Journalism and careers therein are changing. But the core values of being fair, being transparent, being accurate and getting the story quickly remain cornerstones of the industry.
Peter Copeland, the former Washington, D.C. bureau chief for E.W. Scripps, got his start in journalism as a reporter in Chicago, thanks to political discussions with a neighbor one summer.
Journalism runs in his family, with his maternal grandparents both working in the business, but “I studied political science… I wanted to change the world,” he says. Eventually, he realized writing about the world could help make that change happen.
A year after graduating, Copeland spent time working in Michigan, where he struck up a friendship with a man building a summer home there. “We used to argue about politics. At the time, I thought he was a right-wing nutjob and he thought I was a leftie idiot,” Copeland says now. “He was the publisher of the Chicago Tribune, a newspaper I had grown up reading but never thought about working there because it was so conservative to me at the time.”
His kindly neighbor suggested, if Copeland wanted to try journalism out, he could help open a few doors with an internship.
Copeland’s first job was essentially an apprenticeship with the City News Bureau of Chicago, which was owned by the Tribune at the time. “I would call facts in to a re-write. Gradually they let me write my own story, then they taught me how to edit a story. Step by step, someone more senior than I was led me by the hand. That was lucky for me because I didn’t have the experience.”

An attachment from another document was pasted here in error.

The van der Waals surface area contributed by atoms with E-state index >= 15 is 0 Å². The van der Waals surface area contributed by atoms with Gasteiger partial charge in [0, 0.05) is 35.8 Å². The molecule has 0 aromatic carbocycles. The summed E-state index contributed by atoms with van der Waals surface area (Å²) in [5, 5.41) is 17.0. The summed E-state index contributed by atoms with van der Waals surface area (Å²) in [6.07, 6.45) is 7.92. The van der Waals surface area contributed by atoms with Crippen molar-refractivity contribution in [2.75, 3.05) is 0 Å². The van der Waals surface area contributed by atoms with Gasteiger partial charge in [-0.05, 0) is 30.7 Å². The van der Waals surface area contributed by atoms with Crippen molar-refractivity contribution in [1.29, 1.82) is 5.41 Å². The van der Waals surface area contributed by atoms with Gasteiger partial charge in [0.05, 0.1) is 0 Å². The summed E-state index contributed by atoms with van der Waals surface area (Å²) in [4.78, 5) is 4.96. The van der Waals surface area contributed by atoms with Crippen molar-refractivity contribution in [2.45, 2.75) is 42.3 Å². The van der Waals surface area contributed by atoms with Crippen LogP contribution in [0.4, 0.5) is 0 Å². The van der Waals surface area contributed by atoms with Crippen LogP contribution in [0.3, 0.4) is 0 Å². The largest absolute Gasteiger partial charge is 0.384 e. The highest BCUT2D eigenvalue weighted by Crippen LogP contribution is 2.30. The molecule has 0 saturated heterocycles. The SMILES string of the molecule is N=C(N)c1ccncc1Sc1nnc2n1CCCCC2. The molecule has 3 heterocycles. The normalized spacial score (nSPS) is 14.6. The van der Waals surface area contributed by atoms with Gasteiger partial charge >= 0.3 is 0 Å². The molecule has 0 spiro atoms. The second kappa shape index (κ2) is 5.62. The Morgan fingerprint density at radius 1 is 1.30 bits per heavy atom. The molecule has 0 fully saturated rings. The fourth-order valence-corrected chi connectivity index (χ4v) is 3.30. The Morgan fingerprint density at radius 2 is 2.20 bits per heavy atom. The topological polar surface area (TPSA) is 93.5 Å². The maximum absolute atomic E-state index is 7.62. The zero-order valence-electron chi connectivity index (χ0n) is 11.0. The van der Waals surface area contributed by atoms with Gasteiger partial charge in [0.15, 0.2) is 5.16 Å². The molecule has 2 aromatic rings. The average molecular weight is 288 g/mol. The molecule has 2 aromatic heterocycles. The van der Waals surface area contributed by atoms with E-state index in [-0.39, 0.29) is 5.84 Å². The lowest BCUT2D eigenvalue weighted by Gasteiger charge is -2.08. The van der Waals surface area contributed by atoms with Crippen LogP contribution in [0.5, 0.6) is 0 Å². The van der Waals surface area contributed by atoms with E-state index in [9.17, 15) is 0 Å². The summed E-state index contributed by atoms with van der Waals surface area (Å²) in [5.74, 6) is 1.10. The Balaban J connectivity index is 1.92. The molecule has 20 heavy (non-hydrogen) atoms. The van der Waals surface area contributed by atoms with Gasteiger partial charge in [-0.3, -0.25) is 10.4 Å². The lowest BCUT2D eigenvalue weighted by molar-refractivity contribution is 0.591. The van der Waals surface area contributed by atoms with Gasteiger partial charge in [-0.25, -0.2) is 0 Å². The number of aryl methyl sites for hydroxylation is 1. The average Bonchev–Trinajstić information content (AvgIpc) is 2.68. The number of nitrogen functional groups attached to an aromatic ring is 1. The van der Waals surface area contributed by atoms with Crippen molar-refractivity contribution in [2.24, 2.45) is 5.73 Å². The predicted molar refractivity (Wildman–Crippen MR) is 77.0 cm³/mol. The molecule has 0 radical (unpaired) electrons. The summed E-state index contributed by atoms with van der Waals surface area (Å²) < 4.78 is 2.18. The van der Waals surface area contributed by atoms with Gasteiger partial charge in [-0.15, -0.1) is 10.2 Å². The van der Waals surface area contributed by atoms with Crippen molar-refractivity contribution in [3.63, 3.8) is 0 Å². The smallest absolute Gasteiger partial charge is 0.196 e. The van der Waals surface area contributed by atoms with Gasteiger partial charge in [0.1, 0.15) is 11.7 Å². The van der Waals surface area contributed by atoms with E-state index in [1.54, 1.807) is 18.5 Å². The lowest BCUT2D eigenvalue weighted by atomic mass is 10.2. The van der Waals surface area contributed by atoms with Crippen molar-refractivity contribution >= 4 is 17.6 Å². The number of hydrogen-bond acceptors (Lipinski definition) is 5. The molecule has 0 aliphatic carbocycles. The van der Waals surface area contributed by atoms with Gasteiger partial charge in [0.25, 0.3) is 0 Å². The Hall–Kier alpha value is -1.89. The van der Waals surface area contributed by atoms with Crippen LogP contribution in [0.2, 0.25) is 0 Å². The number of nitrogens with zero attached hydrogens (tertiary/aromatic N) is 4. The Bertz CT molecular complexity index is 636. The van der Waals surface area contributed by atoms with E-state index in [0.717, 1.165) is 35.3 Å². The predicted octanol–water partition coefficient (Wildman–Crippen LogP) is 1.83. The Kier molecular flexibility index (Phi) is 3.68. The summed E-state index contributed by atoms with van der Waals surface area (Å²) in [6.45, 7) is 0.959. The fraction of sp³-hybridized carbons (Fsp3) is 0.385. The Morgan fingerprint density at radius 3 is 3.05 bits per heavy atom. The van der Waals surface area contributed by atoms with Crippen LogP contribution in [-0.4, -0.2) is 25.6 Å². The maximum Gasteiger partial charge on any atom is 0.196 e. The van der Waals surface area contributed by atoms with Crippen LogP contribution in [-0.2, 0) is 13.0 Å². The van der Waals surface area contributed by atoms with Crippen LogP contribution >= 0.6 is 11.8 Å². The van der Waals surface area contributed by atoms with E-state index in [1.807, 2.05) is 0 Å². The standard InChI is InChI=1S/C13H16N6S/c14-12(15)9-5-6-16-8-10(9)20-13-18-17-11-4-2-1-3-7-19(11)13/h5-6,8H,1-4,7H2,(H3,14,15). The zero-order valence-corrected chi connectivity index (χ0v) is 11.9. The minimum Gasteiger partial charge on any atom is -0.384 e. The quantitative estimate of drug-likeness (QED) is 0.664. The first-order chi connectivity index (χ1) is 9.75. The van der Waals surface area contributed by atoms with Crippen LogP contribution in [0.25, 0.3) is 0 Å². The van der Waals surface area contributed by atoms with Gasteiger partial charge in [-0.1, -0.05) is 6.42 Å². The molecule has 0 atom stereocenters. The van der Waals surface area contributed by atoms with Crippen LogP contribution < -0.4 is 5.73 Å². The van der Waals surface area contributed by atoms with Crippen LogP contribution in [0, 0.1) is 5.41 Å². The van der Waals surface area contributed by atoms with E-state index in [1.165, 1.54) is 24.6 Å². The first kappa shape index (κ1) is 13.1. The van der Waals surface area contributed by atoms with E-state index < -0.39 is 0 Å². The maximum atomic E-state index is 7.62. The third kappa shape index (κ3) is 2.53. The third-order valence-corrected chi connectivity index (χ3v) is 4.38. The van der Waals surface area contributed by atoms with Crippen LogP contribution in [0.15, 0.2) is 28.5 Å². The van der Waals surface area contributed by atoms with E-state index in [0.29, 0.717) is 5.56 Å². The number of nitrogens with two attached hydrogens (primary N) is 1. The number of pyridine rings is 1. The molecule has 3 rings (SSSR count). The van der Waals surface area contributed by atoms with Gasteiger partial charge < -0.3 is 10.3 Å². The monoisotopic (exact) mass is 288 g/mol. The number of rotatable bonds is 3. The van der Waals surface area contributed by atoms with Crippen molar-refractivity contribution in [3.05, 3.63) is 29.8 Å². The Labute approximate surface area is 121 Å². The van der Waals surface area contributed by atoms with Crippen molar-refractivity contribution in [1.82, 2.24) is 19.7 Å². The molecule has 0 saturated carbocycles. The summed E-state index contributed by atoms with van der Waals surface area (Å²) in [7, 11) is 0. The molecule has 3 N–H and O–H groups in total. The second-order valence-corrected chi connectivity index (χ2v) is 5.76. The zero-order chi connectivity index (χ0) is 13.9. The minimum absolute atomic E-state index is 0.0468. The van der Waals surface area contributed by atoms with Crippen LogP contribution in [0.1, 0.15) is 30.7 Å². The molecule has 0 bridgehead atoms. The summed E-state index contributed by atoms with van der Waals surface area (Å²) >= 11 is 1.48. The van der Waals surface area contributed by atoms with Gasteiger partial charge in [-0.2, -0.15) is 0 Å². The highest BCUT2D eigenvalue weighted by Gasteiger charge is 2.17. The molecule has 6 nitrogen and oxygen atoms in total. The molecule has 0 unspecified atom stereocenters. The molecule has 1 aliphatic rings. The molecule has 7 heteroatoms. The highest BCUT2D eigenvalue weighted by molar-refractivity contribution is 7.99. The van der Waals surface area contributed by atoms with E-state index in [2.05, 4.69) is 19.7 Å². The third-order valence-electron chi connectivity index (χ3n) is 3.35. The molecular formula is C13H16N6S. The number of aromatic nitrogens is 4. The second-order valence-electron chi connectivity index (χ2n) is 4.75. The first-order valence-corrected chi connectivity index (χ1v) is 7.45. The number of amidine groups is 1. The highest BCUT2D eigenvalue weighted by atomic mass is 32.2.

Now he’s trying to pay those opportunities forward, both in person and through his new book, Finding the News: Adventures of a Young Reporter.
“When I became a bureau chief, I was able to hire people and bring in interns and I always try to make myself available,” he says. “I always tell people, you have to separate out the business of news and the craft of journalism. The craft hasn’t changed much. The values of speed, accuracy and fairness, that’s what I was taught 40 years ago and that’s what I would teach young journalists now.”
The business, of course, is much different. Copeland says in his career, he had a total of two jobs, something that’s highly unlikely, if not impossible, now.
“The exciting thing is, the possibilities are endless. You’re going to move around a lot. Each time you move, with luck, you’ll move up, not laterally or back. You’ll move up in authority and pay and benefits and you’ll use that as a zig-zag ladder up,” he says.
There’s also the very real possibility, especially for young journalists, to work for a news outlet a few years down the road that doesn’t exist today. “You could start that news organization,” he says.
Or maybe they’ll leave journalism altogether and try out a new career.
“If you wake up and all you can think about is the news, you should do that. If it doesn’t work, you may have to switch,” he says. “Many journalists have gone into PR or law or business or government. There are many fields that journalism prepares you for, even if you don’t end up spending your entire career there.”
This week, It’s All Journalism host Michael O’Connell is joined by Peter Copeland, a former DC Bureau Chief for the E.W. Scripps Company and author of a new book, Finding the News: Adventures of a Young Reporter, to discuss changes in the business, but not the craft, of journalism over the course of his career.